Christine’s feistiest dog is called ‘Connie’, who has unsettlingly pale blue eyes like the White Walkers in Game of Thrones. He fights and snarls all the way to the sled, and even then has to be harnessed up alone for fear that he’ll attack a neighbouring husky.
Job number three: go to school. Anna, who’s Dutch, rattles through the basics: “These are the runners… This is where you stand… This is the brake, which you push into the snow with one foot… This is how you right the sled when you crash… Never let go of the sled, or the dogs will run off into the mountains… Don’t worry about steering, or even saying ‘mush’, because we’ll be in front, and your dogs will follow our dogs like lemons.”
She means ‘lemmings’, of course, and I mean to correct her, but – hang on – didn’t she say ‘when you crash’?
Yes she did, and Kim provides us with a precise timetable of doom: “The first minute of each day – at the very least. So don’t be a hero: use the brake.”
And then, in the twinkling of an eye, we’re off. This is the moment Jack London captures so well in Call of the Wild, when the dogs are instantly transformed from “sour and sullen brutes into straining, eager, ambitious creatures”. Well, apart from Connie, who is both sour and eager at the same time.
We barrel downhill, and like the spirit of Obi Wan Kenobi talking to Luke Skywalker, I hear Kim’s voice telling me to “use the brake, Paul”. But I’m a hypoglycemic child let loose in a sweet shop, and I simply don’t possess the self-control needed to shimmy onto the steel claw. Weeeee!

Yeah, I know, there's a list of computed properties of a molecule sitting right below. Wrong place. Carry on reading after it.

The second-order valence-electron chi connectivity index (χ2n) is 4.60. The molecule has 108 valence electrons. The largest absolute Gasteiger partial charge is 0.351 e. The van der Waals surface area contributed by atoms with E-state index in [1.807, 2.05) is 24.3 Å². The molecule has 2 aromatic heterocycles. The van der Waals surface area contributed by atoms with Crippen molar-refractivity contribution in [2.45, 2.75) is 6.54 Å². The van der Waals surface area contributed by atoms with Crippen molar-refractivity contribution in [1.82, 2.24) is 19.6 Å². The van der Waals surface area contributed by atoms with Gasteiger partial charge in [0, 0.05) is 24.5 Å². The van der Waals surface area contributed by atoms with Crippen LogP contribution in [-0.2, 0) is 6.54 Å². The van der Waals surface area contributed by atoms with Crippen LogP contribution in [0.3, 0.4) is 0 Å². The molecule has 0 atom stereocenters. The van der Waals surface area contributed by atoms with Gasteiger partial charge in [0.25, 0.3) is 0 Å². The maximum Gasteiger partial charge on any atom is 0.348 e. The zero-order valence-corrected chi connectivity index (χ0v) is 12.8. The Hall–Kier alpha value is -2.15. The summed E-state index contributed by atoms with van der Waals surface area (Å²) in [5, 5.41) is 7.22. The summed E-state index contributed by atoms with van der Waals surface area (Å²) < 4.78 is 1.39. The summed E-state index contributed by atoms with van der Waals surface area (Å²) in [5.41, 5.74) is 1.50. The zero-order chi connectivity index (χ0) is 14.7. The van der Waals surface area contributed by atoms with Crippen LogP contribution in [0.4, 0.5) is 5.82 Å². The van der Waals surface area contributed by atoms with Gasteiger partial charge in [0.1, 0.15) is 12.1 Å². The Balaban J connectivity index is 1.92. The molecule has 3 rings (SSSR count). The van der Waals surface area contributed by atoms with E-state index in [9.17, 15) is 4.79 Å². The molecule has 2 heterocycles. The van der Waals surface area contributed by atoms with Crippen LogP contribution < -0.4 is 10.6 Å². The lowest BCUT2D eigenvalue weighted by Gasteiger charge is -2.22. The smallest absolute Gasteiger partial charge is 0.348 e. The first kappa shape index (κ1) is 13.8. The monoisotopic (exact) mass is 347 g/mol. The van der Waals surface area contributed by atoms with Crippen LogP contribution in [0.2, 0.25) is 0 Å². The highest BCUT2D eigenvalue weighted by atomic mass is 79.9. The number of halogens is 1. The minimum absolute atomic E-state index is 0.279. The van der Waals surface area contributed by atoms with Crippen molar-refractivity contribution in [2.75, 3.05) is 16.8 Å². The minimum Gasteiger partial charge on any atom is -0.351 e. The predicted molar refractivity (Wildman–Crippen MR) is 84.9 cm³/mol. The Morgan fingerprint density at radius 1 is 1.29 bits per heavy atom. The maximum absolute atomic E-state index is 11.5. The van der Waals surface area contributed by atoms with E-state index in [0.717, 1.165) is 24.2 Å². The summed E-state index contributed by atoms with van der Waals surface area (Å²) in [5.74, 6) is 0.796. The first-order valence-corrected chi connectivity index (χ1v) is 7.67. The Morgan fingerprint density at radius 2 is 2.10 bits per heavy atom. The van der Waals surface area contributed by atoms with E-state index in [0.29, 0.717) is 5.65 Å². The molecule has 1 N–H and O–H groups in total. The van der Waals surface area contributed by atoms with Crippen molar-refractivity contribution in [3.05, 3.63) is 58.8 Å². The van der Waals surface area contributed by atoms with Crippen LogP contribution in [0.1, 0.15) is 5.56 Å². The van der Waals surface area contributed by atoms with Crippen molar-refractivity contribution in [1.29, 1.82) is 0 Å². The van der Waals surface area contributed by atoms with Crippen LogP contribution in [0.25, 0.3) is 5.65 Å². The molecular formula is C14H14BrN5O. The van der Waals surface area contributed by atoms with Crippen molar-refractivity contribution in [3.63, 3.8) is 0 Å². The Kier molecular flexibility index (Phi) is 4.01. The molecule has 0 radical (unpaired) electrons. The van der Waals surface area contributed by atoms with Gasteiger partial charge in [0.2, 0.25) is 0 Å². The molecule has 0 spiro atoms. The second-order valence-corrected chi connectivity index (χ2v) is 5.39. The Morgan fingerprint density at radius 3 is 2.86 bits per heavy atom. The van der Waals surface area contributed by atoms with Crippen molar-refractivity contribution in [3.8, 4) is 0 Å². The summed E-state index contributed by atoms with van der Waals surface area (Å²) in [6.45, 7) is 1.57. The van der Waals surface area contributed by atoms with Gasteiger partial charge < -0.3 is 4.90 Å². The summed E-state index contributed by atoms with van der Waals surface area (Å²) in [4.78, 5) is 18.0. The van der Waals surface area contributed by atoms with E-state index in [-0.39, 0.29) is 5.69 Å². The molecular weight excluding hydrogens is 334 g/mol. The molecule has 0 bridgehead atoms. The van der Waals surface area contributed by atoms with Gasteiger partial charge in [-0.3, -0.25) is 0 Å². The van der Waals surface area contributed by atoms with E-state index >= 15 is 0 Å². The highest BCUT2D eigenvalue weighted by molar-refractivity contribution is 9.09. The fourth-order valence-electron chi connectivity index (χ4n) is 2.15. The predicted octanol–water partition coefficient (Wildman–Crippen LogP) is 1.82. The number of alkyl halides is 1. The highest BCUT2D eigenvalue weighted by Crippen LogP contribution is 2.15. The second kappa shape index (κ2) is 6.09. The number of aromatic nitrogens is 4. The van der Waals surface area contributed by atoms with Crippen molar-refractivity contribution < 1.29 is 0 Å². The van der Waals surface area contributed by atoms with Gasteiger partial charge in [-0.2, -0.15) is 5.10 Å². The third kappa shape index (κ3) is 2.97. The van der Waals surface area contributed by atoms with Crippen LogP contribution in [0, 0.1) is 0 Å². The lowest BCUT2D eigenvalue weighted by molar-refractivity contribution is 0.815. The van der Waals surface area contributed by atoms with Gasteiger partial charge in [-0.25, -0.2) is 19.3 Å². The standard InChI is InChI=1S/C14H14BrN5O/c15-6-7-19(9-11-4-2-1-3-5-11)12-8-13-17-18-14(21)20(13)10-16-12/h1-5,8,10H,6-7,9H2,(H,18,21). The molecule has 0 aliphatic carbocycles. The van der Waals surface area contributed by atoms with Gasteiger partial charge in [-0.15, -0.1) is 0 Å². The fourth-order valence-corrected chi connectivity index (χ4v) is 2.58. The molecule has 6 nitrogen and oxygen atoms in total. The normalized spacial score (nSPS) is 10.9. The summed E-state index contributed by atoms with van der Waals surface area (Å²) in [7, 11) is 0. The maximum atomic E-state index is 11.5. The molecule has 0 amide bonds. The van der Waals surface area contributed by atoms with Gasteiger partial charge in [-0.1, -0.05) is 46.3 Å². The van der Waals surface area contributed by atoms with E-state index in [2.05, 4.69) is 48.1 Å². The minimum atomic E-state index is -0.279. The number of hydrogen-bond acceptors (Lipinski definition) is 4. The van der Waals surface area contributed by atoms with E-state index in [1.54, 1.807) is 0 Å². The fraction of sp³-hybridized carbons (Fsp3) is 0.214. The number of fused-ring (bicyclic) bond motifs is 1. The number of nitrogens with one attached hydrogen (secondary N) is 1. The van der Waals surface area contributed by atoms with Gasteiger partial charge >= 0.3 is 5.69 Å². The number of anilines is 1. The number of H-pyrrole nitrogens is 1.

Hang on, though: didn’t Kim say that going too fast downhill endangers the dogs, because the sled could hit them in the back? I just can’t let that happen.
Moving as dextrously as Superman in a kryptonite dealership, I ease my weight onto my left foot so I can reach the brake with my right, but by the time my leaden boot presses down, the sled has taken off over one of the hollows. Adrenaline surges through my body, and I start to sense in slow-motion. The outside world is now moving slowly enough for me to see the sled list in mid air, and slowly enough for me to see the worried faces looking back at me, and to recall Kim telling me to “Never let go of the handle”, and for me to register the sled landing on one runner and shivering on impact. But it’s still moving way too fast for me to stop my right hand being shaken off the handle or prevent my feet from being shucked clean off the runners. The sled bounces upwards and is dragged anticlockwise by the sack of spuds formerly known as Paul Beasley. Down we go again, the ground broadsiding my left shoulder and breaking my grip entirely. I rebound off the hard earth then come to rest, head-first, in a snowdrift. Radiohead were right: gravity does always win. I get up and start running, and see that Christine is running too. A little further on, Anna is bringing my dogs under control, and at the edge of the river, Kim has Stine’s sled in one hand and his in another. Phew!